•Students return from Easter break on Sunday, April 23 at the usual time.
•Bishop Kevin Van will bestow the sacrament of Confirmation on our students on Monday, May 1, at 6:30 PM, in the abbey church. All are welcome to attend; a modest reception will follow.
•On Sunday, May 7, we will have our annual Spring Concert, at 7:00 PM, in the Perpetual Help room. All are welcome to attend.
•Sunday, May 21, is the Spring Sports Awards Ceremony, at 7:00 PM, in the Perpetual Help Room. All are welcome to attend.
•Monday, May 29, is the school’s Graduation, at 7:00 PM, in the abbey courtyard. A reception will follow. All students are required to attend and should arrive by 6:30 PM.
•All seniors have been given 10 complimentary graduation announcements. There are additional graduation announcements available at $3.50 each. Contact Mrs. Christian.
•Our next baseball games are: April 25 (Tuesday), at 3:30 PM, at St. Michael’s; April 27 (Thursday) at 3:30 PM, at St. Michael’s; April 28 (Friday) at 3:30 PM, at Amerige Park [300 W Commonwealth Ave, Fullerton, CA 92832]
We celebrate today the greatest event in all of human history: the glorious Resurrection of our Lord and Savior Jesus Christ, true God and true Man. The rising of Christ from the dead after three days in the tomb is a true miracle. It is the greatest miracle ever performed, the miracle of all miracles. And it is even more than a miracle, it is a supernatural mystery, one of the most wonderful mysteries of our Catholic Faith. This dual aspect of Christ’s Resurrection—miracle and mystery—is something worth considering; for our whole Faith depends on it. If Christ has not been raised, says St. Paul, your faith is in vain and your are still in your sins.
Unlike the founding events of other religions—Mohammed’s alleged vision of an angel, Joe Smith’s supposed reception of mysterious golden tablets—our Lord’s Resurrection from the dead was witnessed by many. It is a real, concrete historical event, one which goes totally beyond the normal order of nature, and can in no way be explained except by the power of God. And it is supported by eye-witness accounts, written testimony, archaeological findings like the Shroud of Turin and the empty tomb, as well as additional miracles performed by Peter and the Apostles. Sacred Scripture reports 12 different appearances of our Lord; and on one of these occasions He appeared to more than 500 people at the same time. He spent 40 days with His disciples, teaching them about the Kingdom of God. And is it any wonder that God would supply so much proof for this extraordinary event? Since this was to be the crowing moment in our Lord’s mission, the one miracle which would best persuade the world to believe in Him, that upon which our whole Faith would rest, it is most fitting that there should be so much testimony available: the testimony of the angels found at His tomb, the testimony of the holy women who were the first to see Him, the testimony of the Apostles and many others, the testimony of the Scriptures which foretold this event. The whole world bears witness that He has risen as He said. But there is more to the Resurrection than just a miracle, as great as it is.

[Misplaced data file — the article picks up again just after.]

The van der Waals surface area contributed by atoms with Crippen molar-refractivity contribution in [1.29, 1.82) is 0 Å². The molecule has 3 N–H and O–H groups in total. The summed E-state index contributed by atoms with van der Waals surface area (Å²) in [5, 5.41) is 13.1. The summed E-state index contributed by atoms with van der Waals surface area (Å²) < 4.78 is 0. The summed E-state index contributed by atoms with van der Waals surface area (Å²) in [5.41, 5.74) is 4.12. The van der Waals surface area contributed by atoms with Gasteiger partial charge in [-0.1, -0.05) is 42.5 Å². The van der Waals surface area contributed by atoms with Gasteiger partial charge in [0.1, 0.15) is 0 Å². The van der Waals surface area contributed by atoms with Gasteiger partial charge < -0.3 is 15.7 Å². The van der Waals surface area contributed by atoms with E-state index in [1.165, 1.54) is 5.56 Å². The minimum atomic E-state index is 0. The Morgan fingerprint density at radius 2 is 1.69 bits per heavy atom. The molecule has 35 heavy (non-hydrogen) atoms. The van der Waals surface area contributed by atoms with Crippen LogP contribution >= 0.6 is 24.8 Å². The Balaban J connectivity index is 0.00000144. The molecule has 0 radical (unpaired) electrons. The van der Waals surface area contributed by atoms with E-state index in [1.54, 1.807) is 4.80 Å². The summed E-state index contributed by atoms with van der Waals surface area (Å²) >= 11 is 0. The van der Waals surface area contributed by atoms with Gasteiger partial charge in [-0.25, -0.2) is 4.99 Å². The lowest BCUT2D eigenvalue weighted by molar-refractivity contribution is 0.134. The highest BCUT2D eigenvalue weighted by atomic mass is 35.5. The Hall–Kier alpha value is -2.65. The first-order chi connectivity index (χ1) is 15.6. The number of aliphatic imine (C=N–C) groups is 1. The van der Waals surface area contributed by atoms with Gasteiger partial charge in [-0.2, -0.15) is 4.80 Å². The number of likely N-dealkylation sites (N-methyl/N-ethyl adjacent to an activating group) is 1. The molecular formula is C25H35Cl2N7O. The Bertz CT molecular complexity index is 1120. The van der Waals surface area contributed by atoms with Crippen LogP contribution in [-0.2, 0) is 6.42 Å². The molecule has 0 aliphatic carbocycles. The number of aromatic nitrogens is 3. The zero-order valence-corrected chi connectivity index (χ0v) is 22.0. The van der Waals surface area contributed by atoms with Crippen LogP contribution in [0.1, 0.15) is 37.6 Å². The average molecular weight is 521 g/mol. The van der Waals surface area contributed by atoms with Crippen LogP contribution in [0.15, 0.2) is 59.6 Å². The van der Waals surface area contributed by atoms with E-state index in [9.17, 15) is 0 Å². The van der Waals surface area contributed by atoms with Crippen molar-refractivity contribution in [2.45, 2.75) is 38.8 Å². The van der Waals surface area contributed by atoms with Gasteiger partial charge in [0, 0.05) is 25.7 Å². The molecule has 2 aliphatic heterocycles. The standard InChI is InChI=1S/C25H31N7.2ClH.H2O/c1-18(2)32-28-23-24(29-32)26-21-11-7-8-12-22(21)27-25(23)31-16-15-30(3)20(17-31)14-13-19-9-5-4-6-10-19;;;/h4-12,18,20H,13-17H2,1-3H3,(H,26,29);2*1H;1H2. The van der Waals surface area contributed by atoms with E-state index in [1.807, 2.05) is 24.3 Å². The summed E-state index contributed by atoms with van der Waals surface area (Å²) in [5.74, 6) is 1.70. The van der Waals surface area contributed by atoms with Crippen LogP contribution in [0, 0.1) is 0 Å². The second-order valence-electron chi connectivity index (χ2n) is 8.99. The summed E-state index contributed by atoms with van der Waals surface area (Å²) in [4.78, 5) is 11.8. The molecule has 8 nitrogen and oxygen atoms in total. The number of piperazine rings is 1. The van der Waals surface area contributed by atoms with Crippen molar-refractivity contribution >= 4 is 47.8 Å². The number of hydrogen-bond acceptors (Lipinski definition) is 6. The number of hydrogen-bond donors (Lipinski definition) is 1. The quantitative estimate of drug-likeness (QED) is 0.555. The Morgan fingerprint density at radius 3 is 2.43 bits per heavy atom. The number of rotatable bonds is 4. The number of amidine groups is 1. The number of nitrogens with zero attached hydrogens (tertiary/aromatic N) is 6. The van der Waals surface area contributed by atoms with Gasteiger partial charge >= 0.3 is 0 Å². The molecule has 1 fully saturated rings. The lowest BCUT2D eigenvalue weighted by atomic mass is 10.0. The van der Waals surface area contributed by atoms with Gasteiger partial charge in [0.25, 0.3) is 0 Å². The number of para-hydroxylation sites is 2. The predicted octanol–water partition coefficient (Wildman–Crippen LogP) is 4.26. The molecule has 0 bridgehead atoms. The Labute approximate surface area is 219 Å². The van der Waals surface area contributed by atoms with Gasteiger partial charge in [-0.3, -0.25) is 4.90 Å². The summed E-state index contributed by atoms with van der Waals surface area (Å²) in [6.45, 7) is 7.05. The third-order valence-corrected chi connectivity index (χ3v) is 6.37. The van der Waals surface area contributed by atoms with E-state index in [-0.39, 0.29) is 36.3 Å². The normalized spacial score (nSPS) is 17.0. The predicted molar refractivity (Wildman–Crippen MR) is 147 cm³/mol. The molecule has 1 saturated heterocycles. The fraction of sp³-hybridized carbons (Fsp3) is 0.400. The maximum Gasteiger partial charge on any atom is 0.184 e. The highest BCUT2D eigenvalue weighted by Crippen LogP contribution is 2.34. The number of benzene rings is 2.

St. Thomas Aquinas says of St. Thomas the Apostle that, when our Lord appeared to him and told him to place his hand in our Lord’s wounds, “Thomas saw one thing, but confessed another.” My Lord and My God, he said. “Thomas saw one thing, but confessed another; he saw the mortal wounds but confessed God”; he saw the miracle but confessed the mystery. A supernatural mystery is that which one can know only by divine revelation, and even after that it still remains obscure; it cannot be completely comprehended by us, because by its very nature it infinitely surpasses our intellects. We do not celebrate a mere resuscitation of a body, but the Resurrection of the very Son of God—something which is intimately connected with the whole mystery of Redemption, with the divine plan for saving mankind. It is something which ultimately requires supernatural faith. We begin with the miracle perceived by our senses, but we must cross over, as it were, to the mystery perceived only with the eyes of faith.
The Resurrection of Jesus Christ is, as one saintly theologian once said, “the visible sign of the invisible victory of the Cross.” Let us pray at this Holy Mass for all who do not believe, that the grace of this season may bring them to acknowledge the miracle and so believe in the mystery of Christ’s Resurrection.
•For the repose of Scott Hinman’s soul
•For Craig Kennedy who was just diagnosed with terminal cancer.
•For all the benefactors of St. Michael’s Preparatory School, living and deceased.
•For all the students and families of St. Michael’s Preparatory School.
•For all faculty and staff of St. Michael’s Preparatory School.